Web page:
by Kent Sterling
There are 36 names on the 2014 ballot for the Baseball Hall of Fame, and it’s virtually certain that fewer than five will get in this time around.
We don’t know exactly how many ballots are distributed, but last year 569 were returned with 6.6 votes per ballot – voters are allowed to vote for up to 10. There are rumors of many people continuing to receive ballots because of their former ties to The Sporting News – people who blithely mark their ballot without any thought or reasoning. That might explain no one being elected last year through this process.
There are some interesting notions of who should get it – and more importantly when. There is a hierarchy at play that rewards special players as first time electees, Voters are the gatekeepers of a very exclusive club and they exercise their own sense of value that both makes a spot in Cooperstown very special, and a seemingly arbitrary exercise in hubris.
You will believe what you believe. Voters will believe what they believe. And here is what I believe:
I am one of those snobs who believes that only very special players should get in on their first ballot. I am also a snob in that I do not believe any player who has avoided election during his first 14 years should be welcomed during his 15th and final year of eligibility.
The Baseball Hall of Fame should be for the great of the great – not the good of the good. And it’s definitely not for cheaters, but I believe Shoeless Joe Jackson should be in.
Players must have been the dominant player at his position in his league for a decade, won an MVP or Cy Young Award, or put together such a stunningly consistent career that the Hall of Fame would be diminished through his absence.
These capsules are minus (most) stats which you can look up on your own. I like a narrative as the impetus for a vote, not raw numbers. As relevant as statistics are in baseball, it’s the stories of the game and its players that make it special.
Greg Maddux – This is the one no brainer. I wondered if a pitcher could possibly win 350 games in my lifetime. Both Maddux and Clemens did it. I loved watching Maddux pitch when he was young. When he first came up with the Cubs, he was the ballsiest pitcher on the staff. After watching Cubs nibble on the outside corner for years, Maddux came up and back hitters off the plate. He was excellent in most starts, minus one inning that went wrong because the Professor got emotional. Maddux was one of the more overtly fierce competitors in the last 50 years of Cubs baseball.
Frank Thomas – A great hitter, and one of the most productive offensive players in history. When he came up with the White Sox, I went to see him. Sitting by myself at Old Comiskey Park, when I saw him, all I said was, “Jesus.” He was enormous. The Big Hurt was the face of the Sox for a generation, and he won back-to-back MVPs. He’s tied with Ted Williams on the all-time home run list, and knocked in more than 1,700 runs. He walked more than he struck out, so hitting that many bombs while maintaining excellent discipline at the plate earns him a special place in baseball history.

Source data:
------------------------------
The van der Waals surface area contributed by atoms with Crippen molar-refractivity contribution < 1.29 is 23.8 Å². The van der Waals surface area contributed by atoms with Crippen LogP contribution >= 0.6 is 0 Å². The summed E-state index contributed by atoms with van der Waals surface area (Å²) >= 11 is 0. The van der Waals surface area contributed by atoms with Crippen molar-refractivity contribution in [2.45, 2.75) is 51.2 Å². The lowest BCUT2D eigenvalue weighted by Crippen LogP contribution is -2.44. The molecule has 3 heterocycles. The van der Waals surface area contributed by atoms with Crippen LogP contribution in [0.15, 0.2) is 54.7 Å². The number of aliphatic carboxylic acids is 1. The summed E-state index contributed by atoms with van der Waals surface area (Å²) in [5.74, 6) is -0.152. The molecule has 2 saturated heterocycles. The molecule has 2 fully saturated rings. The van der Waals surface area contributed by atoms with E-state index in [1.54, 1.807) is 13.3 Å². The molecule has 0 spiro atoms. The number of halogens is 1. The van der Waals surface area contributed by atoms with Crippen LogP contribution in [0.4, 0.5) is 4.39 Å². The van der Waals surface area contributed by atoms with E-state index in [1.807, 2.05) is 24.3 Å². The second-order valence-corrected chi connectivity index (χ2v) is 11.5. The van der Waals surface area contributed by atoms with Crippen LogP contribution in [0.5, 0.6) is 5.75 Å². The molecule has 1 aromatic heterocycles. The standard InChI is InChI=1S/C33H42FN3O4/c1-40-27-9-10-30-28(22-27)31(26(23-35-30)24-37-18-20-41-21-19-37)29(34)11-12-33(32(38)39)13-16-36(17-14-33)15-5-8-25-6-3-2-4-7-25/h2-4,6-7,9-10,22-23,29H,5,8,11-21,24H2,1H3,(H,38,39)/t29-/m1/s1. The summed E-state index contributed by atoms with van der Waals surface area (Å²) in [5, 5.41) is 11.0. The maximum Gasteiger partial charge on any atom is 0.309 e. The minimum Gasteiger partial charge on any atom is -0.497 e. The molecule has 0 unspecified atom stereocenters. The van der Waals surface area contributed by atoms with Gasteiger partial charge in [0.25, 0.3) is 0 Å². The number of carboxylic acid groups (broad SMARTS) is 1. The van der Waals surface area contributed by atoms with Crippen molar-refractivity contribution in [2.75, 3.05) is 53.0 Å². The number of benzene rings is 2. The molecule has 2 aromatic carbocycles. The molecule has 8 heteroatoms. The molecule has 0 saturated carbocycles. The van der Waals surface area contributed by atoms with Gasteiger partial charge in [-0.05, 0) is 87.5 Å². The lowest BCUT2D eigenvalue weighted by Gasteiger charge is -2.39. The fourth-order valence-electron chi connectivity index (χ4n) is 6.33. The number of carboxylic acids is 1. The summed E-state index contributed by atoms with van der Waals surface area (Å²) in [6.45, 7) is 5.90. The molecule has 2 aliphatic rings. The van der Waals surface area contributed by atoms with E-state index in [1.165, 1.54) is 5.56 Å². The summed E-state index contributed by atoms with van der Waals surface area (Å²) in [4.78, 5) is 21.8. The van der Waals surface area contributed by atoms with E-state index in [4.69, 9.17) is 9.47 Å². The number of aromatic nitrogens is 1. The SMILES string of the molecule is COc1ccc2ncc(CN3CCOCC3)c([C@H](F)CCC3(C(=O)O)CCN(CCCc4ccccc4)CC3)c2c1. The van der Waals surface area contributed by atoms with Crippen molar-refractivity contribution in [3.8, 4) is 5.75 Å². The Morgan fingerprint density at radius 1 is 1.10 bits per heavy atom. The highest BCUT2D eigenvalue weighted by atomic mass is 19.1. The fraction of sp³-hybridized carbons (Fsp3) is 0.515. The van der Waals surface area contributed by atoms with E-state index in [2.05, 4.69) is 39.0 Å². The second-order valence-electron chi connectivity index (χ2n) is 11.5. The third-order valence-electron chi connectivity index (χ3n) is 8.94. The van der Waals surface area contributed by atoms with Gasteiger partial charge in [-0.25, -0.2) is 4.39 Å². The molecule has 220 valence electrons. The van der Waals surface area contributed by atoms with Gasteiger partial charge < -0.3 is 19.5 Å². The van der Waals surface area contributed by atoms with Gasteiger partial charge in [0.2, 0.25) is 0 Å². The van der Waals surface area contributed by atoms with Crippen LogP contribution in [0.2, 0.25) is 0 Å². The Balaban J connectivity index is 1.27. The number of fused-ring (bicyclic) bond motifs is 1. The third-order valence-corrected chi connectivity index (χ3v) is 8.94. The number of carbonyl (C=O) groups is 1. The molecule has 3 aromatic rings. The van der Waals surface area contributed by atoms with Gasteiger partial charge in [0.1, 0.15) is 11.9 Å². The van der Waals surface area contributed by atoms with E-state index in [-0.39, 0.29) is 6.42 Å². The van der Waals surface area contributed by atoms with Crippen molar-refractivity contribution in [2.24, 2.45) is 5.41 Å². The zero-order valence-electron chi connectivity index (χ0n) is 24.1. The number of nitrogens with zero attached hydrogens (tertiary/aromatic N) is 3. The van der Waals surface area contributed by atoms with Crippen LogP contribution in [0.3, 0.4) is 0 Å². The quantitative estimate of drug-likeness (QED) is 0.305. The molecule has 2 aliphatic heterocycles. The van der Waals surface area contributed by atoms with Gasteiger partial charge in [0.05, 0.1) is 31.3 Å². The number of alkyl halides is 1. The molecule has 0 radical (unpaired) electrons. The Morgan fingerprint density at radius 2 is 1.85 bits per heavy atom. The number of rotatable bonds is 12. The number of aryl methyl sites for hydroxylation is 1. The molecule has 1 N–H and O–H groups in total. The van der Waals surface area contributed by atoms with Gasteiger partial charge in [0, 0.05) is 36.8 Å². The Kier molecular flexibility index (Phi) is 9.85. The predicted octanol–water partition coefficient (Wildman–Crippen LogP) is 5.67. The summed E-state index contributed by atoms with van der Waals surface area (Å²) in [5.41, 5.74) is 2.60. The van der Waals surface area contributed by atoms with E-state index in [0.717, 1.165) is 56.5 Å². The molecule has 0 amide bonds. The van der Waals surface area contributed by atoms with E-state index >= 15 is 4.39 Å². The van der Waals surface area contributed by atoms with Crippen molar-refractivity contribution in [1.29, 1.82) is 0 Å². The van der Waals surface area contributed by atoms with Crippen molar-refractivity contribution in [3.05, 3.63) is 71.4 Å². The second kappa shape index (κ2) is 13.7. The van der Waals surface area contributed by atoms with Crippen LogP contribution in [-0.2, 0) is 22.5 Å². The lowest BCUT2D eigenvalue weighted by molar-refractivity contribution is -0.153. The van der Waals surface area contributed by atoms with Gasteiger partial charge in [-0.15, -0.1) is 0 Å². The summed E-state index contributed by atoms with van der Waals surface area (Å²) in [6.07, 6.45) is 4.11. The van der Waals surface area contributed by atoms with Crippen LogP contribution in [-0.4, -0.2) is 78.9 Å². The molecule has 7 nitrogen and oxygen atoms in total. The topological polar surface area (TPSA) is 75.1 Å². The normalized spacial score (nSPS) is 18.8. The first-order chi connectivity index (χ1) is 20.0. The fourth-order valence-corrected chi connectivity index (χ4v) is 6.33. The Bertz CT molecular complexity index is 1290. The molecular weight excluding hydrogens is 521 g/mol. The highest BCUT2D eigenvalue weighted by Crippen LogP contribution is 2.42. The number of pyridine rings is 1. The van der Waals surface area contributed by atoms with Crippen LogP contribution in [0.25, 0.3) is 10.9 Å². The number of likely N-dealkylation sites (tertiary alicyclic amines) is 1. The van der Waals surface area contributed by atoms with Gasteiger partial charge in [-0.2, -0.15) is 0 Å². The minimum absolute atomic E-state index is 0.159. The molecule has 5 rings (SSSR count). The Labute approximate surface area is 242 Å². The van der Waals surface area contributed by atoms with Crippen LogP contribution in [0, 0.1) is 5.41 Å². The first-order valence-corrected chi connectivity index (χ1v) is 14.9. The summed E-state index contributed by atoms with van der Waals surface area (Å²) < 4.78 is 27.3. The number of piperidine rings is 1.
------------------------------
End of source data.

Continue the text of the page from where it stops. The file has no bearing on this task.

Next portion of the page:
Barry Bonds – Okay, Bonds was a dick, and almost certainly a cheat, but before the (his) steroid era began in earnest, the guy was still the best player in the game. Regardless of steroid use, his on base percentage of .609 in 2004 is astounding. He walked 232 times, and notched 135 hits in 617 plate appearances. He hit 45 home runs and drove in 101. Those 101 RBIs came in 373 at bats. As little as I want to endure Bonds sanctimonious and self-congratulatory speech, how the hell can there be a Hall of Fame without Bonds? I feel the exact same way about Pete Rose, who in my mind was not a cheater, but an entitled boob who couldn’t help himself from gambling on his own team.
That’s it. Nobody else gets a pass to join Ruth, Cobb, Mays, Young, Hubbell, and Clemente.
- Tom Glavine gets my unofficial vote next year. Maddux was better, so Glavine doesn’t get to go in with him.
- Jack Morris doesn’t get in either. He never finished in the top two in Cy Young balloting. Jim Kaat isn’t in, so Morris doesn’t get in either.
- Craig Biggio will get in eventually, but not yet. He was a good hitter, but not a great one. He wasn’t fearsome, just really good.
- The end of Mike Piazza‘s career was so stupefyingly mediocre that I can’t get that image out of my mind.
- Roger Clemens is the pitching version of Bonds, but a steroid user doesn’t get the honor of standing alongside Maddux at the induction. He must be awarded this honor eventually because he we singularly excellent in the American League.
- Mike Mussina is going to be the new hotly debated pitcher, and it will be a great debate. He’s so close to so many benchmarks that he’s hard to ignore. No signature moments, but lot’s of really good years. Finished excellent career on a high note with only 20-win season, but never a Cy Young, and that one 20-win season. He will need a year without a bunch of guys ahead of him. Coolest sideburns since Mudcat Grant.
- Jeff Bagwell is likely going to be treated like Andre Dawson. Similar to Dawson, he won some Gold Gloves and was a one-time MVP and Rookie of the Year. Dawson got in during his ninth year. This is Bagwell’s fourth.
- Lee Smith does not belong in the Hall of Fame at all, and neither do the rest of the former goods and cheats who are on the ballot.